chapter 1
chapter 2
chapter 3
chapter 4
chapter 5
chapter 6
chapter 7
chapter 8
chapter 9
chapter 10
chapter 11
chapter 12
chapter 13
chapter 14
chapter 15
chapter 16
chapter 17
chapter 18
chapter 19
chapter 20
chapter 21
chapter 22
chapter 23
chapter 24
chapter 25
Chapter 17
The Mission.

Rebecca and Elké were allowed to see Aitch in the afternoon and when they returned to their room Mr. Woodhead was waiting for them.
    "I understand you are out on a mission tonight," he said. "I have brought you some sandwiches and soft drinks. You are not to have anything more until you get back. Fat Cat believes that having a large meal just before a mission makes one sluggish and accident-prone."
    Elké nibbled at her sandwich and gazed out of the window. "I am not hungry," she said. "I feel too nervous."
    "Yes. So do I," agreed Rebecca. "I've never done anything remotely like this before. What if we get caught?"
    "We'll just tell the truth, I suppose, but what would happen to Aitch?"
    Mr. Fugg arrived and took them down to the workshop. "O.K. Get your togs on and sit yourselves down in these two chairs." He gave them a sinister grin. "Feeling nervous?" They both nodded. "Good. That'll keep you on your toes."
    The two girls put on their overalls, hats and working mans boots and sat down where they were told.
    Mr. Fugg came over with a tin of clear, sticky liquid and a big, soft brush. "Sit still," he ordered. "This stuff will only hurt if it gets into your eyes, so keep them closed."
    He painted a thin coat of this clear liquid all over their faces and stood back. "Now just sit still for a few minutes and don't touch."
    "Ooh! My face feels really, really cold," cried out Rebecca.
    "Yes, that's because this stuff evaporates quickly," explained Mr. Fugg.
    After a few minutes Rebecca turned and looked at Elké. "Cripes!" She said. "Elké, you look about fifty-four."
    "Hark who's talking," laughed Elké. "You look absolutely ancient."
    Elké touched her face with her fingers. "Ugh! It feels all horrible and leathery."
    "Don't worry," said Mr. Fugg. "You can wash it off easily enough when you get back." He checked his watch. "Where the hell is The Rat Squad?"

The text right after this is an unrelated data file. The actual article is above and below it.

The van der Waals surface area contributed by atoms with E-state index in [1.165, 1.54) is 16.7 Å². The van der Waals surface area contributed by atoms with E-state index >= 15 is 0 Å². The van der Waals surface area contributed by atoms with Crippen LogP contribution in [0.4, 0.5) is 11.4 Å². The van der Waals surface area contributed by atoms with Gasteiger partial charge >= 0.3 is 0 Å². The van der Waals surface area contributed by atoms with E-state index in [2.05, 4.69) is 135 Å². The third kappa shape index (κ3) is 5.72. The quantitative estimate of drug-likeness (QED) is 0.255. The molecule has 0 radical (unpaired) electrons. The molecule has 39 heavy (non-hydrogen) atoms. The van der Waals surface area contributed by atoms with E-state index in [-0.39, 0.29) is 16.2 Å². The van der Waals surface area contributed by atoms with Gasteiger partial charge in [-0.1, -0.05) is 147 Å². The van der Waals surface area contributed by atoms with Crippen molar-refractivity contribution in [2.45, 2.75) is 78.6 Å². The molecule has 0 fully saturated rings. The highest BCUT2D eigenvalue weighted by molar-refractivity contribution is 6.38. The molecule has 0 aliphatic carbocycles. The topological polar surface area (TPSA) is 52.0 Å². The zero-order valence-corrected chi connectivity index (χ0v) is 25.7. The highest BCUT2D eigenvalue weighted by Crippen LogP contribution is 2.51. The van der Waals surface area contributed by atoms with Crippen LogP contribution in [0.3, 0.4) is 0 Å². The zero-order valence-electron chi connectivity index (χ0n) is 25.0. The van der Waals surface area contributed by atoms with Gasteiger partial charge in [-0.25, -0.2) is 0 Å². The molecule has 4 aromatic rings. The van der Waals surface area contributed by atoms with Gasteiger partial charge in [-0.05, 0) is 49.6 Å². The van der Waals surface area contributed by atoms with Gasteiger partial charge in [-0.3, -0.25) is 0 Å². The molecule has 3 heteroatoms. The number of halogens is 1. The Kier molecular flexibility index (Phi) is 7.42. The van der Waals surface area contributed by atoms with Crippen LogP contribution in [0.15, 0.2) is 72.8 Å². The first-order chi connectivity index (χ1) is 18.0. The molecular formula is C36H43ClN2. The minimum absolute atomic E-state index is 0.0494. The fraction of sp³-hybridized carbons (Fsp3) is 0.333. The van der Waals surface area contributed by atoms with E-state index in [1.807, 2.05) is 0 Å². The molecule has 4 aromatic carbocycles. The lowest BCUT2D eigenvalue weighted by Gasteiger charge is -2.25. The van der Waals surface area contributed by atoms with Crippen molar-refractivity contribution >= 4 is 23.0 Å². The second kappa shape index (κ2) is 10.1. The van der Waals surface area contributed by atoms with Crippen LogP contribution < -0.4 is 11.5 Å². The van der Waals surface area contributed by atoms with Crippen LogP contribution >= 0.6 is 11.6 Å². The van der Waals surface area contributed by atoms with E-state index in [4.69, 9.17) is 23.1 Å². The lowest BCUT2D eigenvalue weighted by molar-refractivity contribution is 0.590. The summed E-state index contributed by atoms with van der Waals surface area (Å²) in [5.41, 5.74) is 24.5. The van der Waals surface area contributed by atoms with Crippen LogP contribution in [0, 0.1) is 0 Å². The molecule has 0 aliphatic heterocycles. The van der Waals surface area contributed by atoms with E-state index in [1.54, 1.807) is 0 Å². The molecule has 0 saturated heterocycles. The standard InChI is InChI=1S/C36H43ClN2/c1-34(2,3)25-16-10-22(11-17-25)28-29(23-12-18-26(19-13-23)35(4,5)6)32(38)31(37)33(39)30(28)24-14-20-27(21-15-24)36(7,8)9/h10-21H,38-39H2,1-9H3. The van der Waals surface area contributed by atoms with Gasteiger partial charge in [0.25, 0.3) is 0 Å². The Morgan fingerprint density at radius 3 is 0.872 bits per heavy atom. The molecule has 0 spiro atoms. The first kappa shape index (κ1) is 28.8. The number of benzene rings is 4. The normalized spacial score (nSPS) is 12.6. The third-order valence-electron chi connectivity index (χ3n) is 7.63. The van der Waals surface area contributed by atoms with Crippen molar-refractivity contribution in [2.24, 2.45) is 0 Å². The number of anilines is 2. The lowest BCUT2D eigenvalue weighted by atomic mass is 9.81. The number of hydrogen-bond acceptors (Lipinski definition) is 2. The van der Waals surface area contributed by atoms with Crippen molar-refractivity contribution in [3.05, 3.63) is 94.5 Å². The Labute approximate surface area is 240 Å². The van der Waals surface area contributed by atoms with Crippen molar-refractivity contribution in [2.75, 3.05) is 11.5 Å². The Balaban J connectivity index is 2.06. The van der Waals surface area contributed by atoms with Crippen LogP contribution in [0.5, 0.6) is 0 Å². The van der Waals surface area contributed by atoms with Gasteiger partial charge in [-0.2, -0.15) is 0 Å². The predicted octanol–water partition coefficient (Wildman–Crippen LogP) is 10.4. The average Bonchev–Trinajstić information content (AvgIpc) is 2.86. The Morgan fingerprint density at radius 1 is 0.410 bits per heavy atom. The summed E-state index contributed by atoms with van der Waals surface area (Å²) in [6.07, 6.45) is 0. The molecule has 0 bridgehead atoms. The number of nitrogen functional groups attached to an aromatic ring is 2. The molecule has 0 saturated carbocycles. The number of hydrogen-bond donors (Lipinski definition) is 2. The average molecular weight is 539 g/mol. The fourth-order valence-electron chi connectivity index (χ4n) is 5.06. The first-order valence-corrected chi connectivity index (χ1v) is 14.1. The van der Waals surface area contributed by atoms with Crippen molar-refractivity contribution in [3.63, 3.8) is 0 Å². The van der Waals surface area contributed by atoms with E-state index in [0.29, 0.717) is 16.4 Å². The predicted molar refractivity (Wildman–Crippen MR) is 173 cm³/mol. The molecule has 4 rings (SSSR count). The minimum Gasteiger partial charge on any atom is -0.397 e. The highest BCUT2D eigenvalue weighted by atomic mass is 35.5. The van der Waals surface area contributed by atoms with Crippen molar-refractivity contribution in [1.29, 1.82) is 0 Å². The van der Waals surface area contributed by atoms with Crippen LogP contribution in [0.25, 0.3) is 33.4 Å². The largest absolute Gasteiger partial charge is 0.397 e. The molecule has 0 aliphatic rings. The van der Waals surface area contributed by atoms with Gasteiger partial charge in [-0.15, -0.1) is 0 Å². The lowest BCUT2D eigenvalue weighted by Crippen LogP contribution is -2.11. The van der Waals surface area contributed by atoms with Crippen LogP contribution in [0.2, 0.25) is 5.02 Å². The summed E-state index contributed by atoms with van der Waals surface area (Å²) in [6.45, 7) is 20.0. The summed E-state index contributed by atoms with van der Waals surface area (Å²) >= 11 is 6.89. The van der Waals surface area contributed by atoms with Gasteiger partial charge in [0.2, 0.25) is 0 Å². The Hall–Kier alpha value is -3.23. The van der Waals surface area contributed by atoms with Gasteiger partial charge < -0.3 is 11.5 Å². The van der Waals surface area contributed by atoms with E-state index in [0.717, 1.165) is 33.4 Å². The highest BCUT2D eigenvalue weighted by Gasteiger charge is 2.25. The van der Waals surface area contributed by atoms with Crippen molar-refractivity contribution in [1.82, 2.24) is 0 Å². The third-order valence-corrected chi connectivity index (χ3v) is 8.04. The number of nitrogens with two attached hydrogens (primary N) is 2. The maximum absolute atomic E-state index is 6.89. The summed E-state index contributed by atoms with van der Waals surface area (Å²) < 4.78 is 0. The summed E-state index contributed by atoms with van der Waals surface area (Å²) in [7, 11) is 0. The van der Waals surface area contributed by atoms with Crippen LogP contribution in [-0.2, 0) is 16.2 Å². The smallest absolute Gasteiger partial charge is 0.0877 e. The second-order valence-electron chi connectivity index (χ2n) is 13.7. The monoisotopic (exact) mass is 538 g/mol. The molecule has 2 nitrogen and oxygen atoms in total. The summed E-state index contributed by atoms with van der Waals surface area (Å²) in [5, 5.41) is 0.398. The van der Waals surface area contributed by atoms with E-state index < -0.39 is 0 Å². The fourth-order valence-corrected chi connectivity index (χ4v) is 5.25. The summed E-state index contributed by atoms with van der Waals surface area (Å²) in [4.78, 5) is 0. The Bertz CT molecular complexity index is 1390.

As if on queue the three oafs tumbled through the door, shoving and punching each other.
    "O.K. lads, just calm down," growled Mr. Fugg. "Monkaster, Bates, have you got your mobile phones?" The two boys said they had. "Right, lets be off then."
    The van was still parked in the garage. The Rat Squad and the two girls jumped in the back, while Mr. Fugg opened the double garage doors.
    It was quite dark in the back of the van and nobody spoke. There was only one small window and that showed the back of Mr. Fugg's head as he drove through the streets of Birmingham. Rebecca felt her mouth go dry and found it difficult to swallow. She clasped her hands tightly together, simply to stop them from shaking.
    After about fifteen minutes, the van was brought to a halt and Mr. Fugg banged on the metal partition. This was obviously a pre-arranged signal, for Fatty Bates opened one of the back doors and jumped out.
    They drove on for another ten minutes and the same thing happened again. This time Monkaster got out.
    Gobbie gave one of his nasty sneers. "Just checking to make sure the fuzz stay indoors," he said, then added. "The next stop is yours."
    And it came very soon afterwards.     "Go on," said Gobbie fiercely. "Get out!"
    Elké and Rebecca each opened a door and jumped out. And what a shock they got. They found themselves standing right in the middle of one of the busiest shopping areas of Birmingham and there were simply crowds of people all rushing every which way.
    The two children looked at each other wide eyed. Elké turned to face the building that Mr. Fugg had parked outside. It was a very modern: brick below and glass above. She looked further up the street. Yes, there was the bank entrance and the big solid wooden doors were firmly shut.
    She squeezed Rebecca's arm. "Come on, let's do it."
    They both grabbed a crowd control barrier and pushed through the throng of shoppers, who did not seem in the least bothered at being guided out into the road and around the van.
    Once the barriers were up things became a lot easier. There was now direct access to the bank wall where the cash machine was to be positioned.
    Rebecca was surprised to find that as soon as she began to drill into the wall of the bank her fear had not only disappeared but had been replaced by a totally different sensation. Excitement.
    Just across the road from the bank is a small teashop. Inside there are maybe six or seven customers. But the one we are interested in is sitting by the window, apparently reading a newspaper. He has a saucer, with a spoon, a pot of tea and a plate of cakes on the table in front of him. In his left hand is the newspaper, folded in half, and in his right, a cup of tea.